Social Media Lessons from Harry Potter’s Deathly Hallows
I saw the new Harry Potter movie, The Deathly Hallows over the Thanksgiving break. I don’t want to spoil the movie for those who haven’t seen it yet or didn’t read the last book so if you are one of those people, be forewarned: just for fun and inspired by the movie, this blog post uncovers some lessons the 3 deathly hallows (ooops, did I just slip up and tell you there were 3?) can teach us, social media practitioners.
Ok, so the outcome for us won’t be as devastating as for the Peverell brothers but in order to continue to evolve in our practices, we should keep in mind the following lessons.
1. Elder Wand. (a.k.a. Wand of Destiny). “The wand will never fully work for the new user unless he or she directly disarms, stuns or kills (even in Muggle fashion) the previous master. Rowling has stated that the wand is brutal in its choice of master, and that, whilst most wands have some allegiance to their own masters, the Elder Wand only responds to power.” 1
Let’s look at the significance of the wand more closely and less literally. In order for the wand to keep working, each consecutive owner needs to be stronger and/or wiser than the one before him or her to be able to come out on top. Yes, you can get lucky once or twice but it’s not sustainable long term. Over the course of centuries, each creature on the quest of obtaining the wand learned what had and hadn’t worked previously and had adjusted their strategy accordingly. In social media, this means a commitment to on-going learning, absorbing knowledge from our experiences and from others, and integrating it into our practices so that our social media wisdom can strengthen and grow over time. There are valuable lessons to be learned from what worked as well as what didn’t work. And there are lessons we can learn from our own journey and from others’ experiences. Bringing these lessons together will help increase our wisdom, hence power.
Apropos power. The Wand of Destiny responds to power instead of a specific master. Power is the “greater force” that stands above all. In social media, integration can be viewed as the “greater force”. Why? Because integrating social media into a higher purpose (a.k.a. our overall business objectives) and our other activities as appropriate, instead of managing it in isolation will help increase our effectiveness, and hence power. So don’t do social in a vacuum. Integrate.
2. Resurrection Stone. It “allows the holder to communicate with the dead. According to the fairy tale concerning the origin of the Deathly Hallows, using the Resurrection Stone drove its original owner, Cadmus Peverell, to commit suicide after seeing his deceased fiancée but being unable to be truly with her.” 2
This magical object is about communication. Figuratively speaking, the moral of the story is that inadequate communication can hinder our ability to reach our full potential or the full potential of our initiative. What does this mean in the world of social media? Social media communication can take place on 3 levels:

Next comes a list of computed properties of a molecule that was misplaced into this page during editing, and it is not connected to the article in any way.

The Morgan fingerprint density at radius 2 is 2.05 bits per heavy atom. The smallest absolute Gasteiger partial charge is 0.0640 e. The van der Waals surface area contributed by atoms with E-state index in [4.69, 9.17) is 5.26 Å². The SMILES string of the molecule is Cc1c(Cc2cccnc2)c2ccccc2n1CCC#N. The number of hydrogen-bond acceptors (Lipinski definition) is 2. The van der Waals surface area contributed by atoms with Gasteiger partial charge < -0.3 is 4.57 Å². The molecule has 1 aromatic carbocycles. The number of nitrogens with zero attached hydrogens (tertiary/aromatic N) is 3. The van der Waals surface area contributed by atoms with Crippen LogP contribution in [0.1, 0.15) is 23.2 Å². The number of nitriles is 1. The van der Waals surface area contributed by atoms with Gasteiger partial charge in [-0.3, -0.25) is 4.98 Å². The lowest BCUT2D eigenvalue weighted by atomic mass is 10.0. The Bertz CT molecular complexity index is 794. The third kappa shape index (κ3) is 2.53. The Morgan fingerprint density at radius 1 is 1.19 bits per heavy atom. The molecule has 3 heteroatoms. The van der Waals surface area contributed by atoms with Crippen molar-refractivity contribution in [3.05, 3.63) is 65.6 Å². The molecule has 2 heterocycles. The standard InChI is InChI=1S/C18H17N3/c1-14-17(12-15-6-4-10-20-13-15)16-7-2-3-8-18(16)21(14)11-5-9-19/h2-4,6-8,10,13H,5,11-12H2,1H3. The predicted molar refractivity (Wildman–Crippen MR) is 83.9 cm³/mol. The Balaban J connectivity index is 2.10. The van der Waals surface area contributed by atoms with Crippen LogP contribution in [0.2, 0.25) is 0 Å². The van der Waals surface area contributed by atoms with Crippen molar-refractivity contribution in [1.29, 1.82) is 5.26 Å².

- Talking AT our customers: one-way broadcasting of our marketing messages
- Talking WITH our customers: two-way interactions in a “give and take” format
- Enabling our customer to talk AMONGST each other: becoming an enabler of inter-customer information exchange
A social practitioner’s ability to offer opportunities across these 3 spectrums (and more along the lines of b and c!) can help boost long-term success. Therefore, we need to encourage conversations. The goal should be enablement, not control.
Now let’s take this thought one step further and assume there’s a healthy amount of dialog going on between us and our customers, and among our customers. The next stop is to take these conversations, classify and prioritize them, and do something with them. Practitioners should be prepared to act upon new opportunities and/or address challenges they may uncover in social media.
3. Cloak of Invisibility. “…a “true” cloak of invisibility: other cloaks will lose their ability to conceal the wearer over time or become worn out, but the Hallow cloak will never fade or become damaged…. the Cloak’s true magic is that it can shield and protect others as well as its owner.“ 3
Two gems are hidden in this description. The first one is to know when to put on and take off the cloak and how to use it wisely. In social media, this means knowing when and how to move between online and offline conversations. We may start a conversation online which at some point may need to be transferred off the Internet to help move it along the sales or activity funnel. And there may be times we decide to continue an offline conversation on the web. Regardless of the place of engagement, a positive customer experience at every point in the funnel is important. The quality of the experience does matter….on- and offline.
The second takeaway is related to people and doing things together. There is room under the cloak for more than one person. On his many journeys, Harry shares it with his buddies, Ron and Hermione. In the spirit of camaraderie and “two heads are better than one”, they travel together under the protection of the cloak. And the more they do so, the easier they can get around and the more mysteries they are able to solve. In social media this means that the more you practice engagement as a team, the more you will collectively “get it” and the more natural it will feel (especially for digital immigrants). Therefore, social media engagement can become more manageable and successful in the long run if a team of subject matter experts, social media managers and other necessary functions all chip in and participate, bringing their respective areas of expertise to the table….on- and offline. So engage as a team.
What lessons did The Deathly Hallows teach you and why?